When you want to go back and forth, lock Tracks, buses and clips to absolute time rather than musical.

    So imagine this...
    Drop in 3.4 drum loop.
    Bounce to track.
    Lock.
    Change time to 4.4
    Drop in a 4.4 loop.
    Bounce to track.
    Lock.

    Easy right?



    Hmm...that's an interesting way of doing it.  I'm going to try that tonight.  Thanks for the tip.  

    Voda La Void...experiments in disturbing frequencies...
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    tobiaslindahl
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    Re: Using your DAW to practice polyrhythms 2018/04/29 10:15:17 (permalink)
    Voda La Void
    Right, like exposing yourself to them using your DAW.  It's just an interesting technique I hadn't thought of that came from an awesome polyrhythmic drummer.  
     
     
    Ineed, I was agreeing with you but maybe it came off as something else :)   
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    Bristol_Jonesey
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    Re: Using your DAW to practice polyrhythms 2018/04/30 14:28:55 (permalink)
    Voda La Void
    tobiaslindahl
    Not sure I understand the purpose of thinking of 5 over 4 as 20/4 time signature? 
     
     



    So that you have, essentially, 20 clicks, or hash marks, however you want to think of them.  The 5/4 rhythm will start on 1, 5, 9, 13 and 17, while the 4/4 rhythm will start on 1, 6, 11, and 16.  This is the same as writing it out on paper, only doing it in the DAW allows you to hit "play" and actually hear what it should sound like, and you can slow it down and speed it up.  One problem though is that there is nowhere to number the ticks, which I find very helpful when learning a particular polyrhythm.  
     
    tobiaslindahl
     
    Best way to learn polyrythms is to expose yourself to them constantly, so they become as natural as four on the floor. 


     
    Right, like exposing yourself to them using your DAW.  It's just an interesting technique I hadn't thought of that came from an awesome polyrhythmic drummer.  
     
    gswitz
    Sonar has helped me immensely. I buy loops from groove monkey. I keep it simple.

    You can use multiples of your time signature. Bounce to clip. Change your signature.

    This is definitely not hard.

    When you want to go back and forth, lock Tracks, buses and clips to absolute time rather than musical.

    So imagine this...
    Drop in 3.4 drum loop.
    Bounce to track.
    Lock.
    Change time to 4.4
    Drop in a 4.4 loop.
    Bounce to track.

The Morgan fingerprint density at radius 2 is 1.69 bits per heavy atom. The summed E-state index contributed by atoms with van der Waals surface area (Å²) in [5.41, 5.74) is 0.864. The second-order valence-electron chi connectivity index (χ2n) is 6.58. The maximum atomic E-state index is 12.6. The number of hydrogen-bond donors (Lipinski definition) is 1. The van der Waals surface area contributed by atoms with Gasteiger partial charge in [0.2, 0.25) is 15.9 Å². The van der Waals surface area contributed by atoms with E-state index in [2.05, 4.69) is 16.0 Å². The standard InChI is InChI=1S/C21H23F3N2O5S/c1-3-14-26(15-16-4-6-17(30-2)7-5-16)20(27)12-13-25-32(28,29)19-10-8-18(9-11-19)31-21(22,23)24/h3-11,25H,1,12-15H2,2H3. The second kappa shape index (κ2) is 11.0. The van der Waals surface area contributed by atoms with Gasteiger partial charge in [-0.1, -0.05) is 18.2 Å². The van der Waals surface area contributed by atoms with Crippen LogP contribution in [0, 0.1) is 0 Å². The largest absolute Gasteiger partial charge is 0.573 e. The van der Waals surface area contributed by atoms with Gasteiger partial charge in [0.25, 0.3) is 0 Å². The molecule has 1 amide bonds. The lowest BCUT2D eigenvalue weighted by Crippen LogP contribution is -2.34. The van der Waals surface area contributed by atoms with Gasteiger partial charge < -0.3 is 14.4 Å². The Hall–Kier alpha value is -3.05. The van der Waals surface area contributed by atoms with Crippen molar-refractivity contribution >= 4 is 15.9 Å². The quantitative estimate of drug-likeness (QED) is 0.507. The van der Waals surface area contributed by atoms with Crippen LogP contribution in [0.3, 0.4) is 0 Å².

Lock.

    Easy right?



    Hmm...that's an interesting way of doing it.  I'm going to try that tonight.  Thanks for the tip.  


    Should work.
     
    And if you layer a 21/16 with a 19/16 and a 4/4 you end up with a Keep It Greasy from Joe's Garage
     
    Of course, Zappa's musicians did the whole thing in one take in the studio - but don't let that stop you!

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    Voda La Void
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    Re: Using your DAW to practice polyrhythms 2018/04/30 17:26:52 (permalink)
    Bristol_Jonesey
     
    Should work.
     
    And if you layer a 21/16 with a 19/16 and a 4/4 you end up with a Keep It Greasy from Joe's Garage
     
    Of course, Zappa's musicians did the whole thing in one take in the studio - but don't let that stop you!




    Yeah, I'll get right on that!  
     
    tobiaslindahl
    Voda La Void
    Right, like exposing yourself to them using your DAW.  It's just an interesting technique I hadn't thought of that came from an awesome polyrhythmic drummer.  
     
     
    Ineed, I was agreeing with you but maybe it came off as something else :)   




    It did.  My apologies.  
     
     

    Voda La Void...experiments in disturbing frequencies...
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    tlw
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    Re: Using your DAW to practice polyrhythms 2018/04/30 17:56:41 (permalink)
     
    tobiaslindahl 
    Best way to learn polyrythms is to expose yourself to them constantly, so they become as natural as four on the floor. 



    I think that's essential to grasp the style of any genre or tradition of music, other perhaps than the formal "classical" style which was largely created within the limitations of western musical notation.